Does your child need glasses?
Farida Dowler suspected something was wrong with her daughter’s eyes right from birth. When Maddalena was 9 months old, Dowler took her to a pediatric ophthalmologist, who diagnosed her with a rare eye condition called persistent hyperplastic primary vitreous (PHPV), which means the retina in her left eye was folded. Now Maddalena is 5 and wears glasses.
“When we knew she would need to wear glasses, we bought her cheap sunglasses with very little tinting to practice with,” says Dowler, a Seattle resident. “She thought that was glamorous.”
In Maddalena’s case, it was easy to tell that she needed medical intervention — one of her eyes is smaller than the other. But many of the signs that a child needs glasses aren’t that obvious. If your preschooler rubs her eyes, sits very close to the TV or a computer monitor, uses her finger as a marker in a picture book or doesn’t have a good attention span while doing close-up activities, she may have a vision problem. When your child has difficulty seeing objects others can see, squints or closes one eye during a visual activity, experiences burning or itching or complains of headaches, poor vision might be the cause.
Most common vision problem
Amblyopia is the most common vision problem in preschool children, says Dr. Tom Lenart of the Children’s Eye Doctor in Redmond. Sometimes called “lazy eye,” amblyopia is loosely defined as one eye having poorer vision than the other.
“About one in 20 kids is born with amblyopia,” says Dr. Jen Galbraith, an optometrist in Harrisburg, Pennsylvania. “Amblyopia means that for whatever reason, the brain doesn’t get a clear image from the eye. This is extremely easy to treat when the child is young, but a little harder as he gets older.”
Kids may also experience astigmatism (the eye is not spherical), significant hyperopia (farsightedness) and strabismus (both eyes don’t look at the same point at the same time). On very rare occasions, kids might suffer retinal diseases, cataracts or glaucoma.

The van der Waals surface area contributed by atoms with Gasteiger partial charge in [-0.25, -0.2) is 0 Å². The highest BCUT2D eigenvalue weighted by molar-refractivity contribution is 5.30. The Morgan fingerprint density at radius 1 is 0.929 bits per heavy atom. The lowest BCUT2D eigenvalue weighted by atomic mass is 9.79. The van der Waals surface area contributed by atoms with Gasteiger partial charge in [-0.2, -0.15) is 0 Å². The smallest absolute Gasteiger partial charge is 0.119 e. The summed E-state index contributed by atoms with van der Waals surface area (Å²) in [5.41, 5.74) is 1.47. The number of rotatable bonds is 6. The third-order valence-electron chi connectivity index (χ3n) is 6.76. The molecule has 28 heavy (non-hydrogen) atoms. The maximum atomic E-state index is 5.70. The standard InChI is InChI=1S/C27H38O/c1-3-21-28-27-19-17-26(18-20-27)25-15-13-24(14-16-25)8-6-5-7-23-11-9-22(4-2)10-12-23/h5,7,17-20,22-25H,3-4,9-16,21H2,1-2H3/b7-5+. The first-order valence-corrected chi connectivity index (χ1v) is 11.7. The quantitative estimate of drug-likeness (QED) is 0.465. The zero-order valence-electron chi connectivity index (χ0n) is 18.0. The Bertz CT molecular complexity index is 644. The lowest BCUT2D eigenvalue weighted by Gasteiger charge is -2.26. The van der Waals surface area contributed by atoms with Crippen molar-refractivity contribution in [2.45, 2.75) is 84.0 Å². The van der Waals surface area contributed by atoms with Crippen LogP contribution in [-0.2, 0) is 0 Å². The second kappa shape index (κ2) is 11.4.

Lenart says that if any of the following occur, it’s time to get your preschooler’s eyes examined:
If your pediatrician suspects a vision problem If a parent sees a problem If there’s a family history of eye problems
Experts agree that parents should take their child to someone who specializes in pediatric eye care. “Certainly a good general ophthalmologist who sees many children may be in a position to care for this age group as well,” says Dr. David B. Granet, director of pediatric ophthalmology at Ratner Children’s Eye Center at the University of California in San Diego. “For some routine issues, an optometrist who is trained in dealing with children may be just fine.”
Optometrists and ophthalmologists have different backgrounds, training and orientation. Typically ophthalmologists, who are medical doctors, go through four years of college, four years of medical school, one year of internship, three years of residency and then one to two years of fellowship, says Granet.
In the United States, optometrists must have a license, which requires a doctor of optometry degree from an accredited program as well as passing scores on a clinical state board and a written examination.
Two vision myths
Parents might think that the school-based vision screening they can get for their preschooler reveals any vision problems they might have.
“Schools only test visual acuity,” says Dana Cocké, O.D., who has practices in Seattle and Tacoma. “They don’t test for being farsighted or for focusing.”
Another common myth: Young children shouldn’t have nightlights. A study done in 1999 determined that using a nightlight for a child younger than 2 years old quadrupled that child’s chances of later developing myopia (nearsightedness). But researchers at Ohio State University found no association between nightlights and myopia. What the researchers did find was a strong link between nearsighted parents and nearsighted children, which wasn’t taken into account during the first study.
Lenart says parents know instinctively if something is wrong with their child, so if you have any concerns about your child’s vision, schedule an exam.
Heather Larson is a freelance writer in Tacoma who frequently writes on health and parenting topics.
How to keep glasses on a preschooler
1. Make sure the glasses fit properly. Buy them at an optical shop that specializes in fitting children.
2. Keep the glasses clean so the child can see clearly.
3. Remind the child that her vision will get worse if she doesn't wear her glasses.
4. Use persistence and positive rewards.
Originally published in the August, 2008 print edition of ParentMap.Google+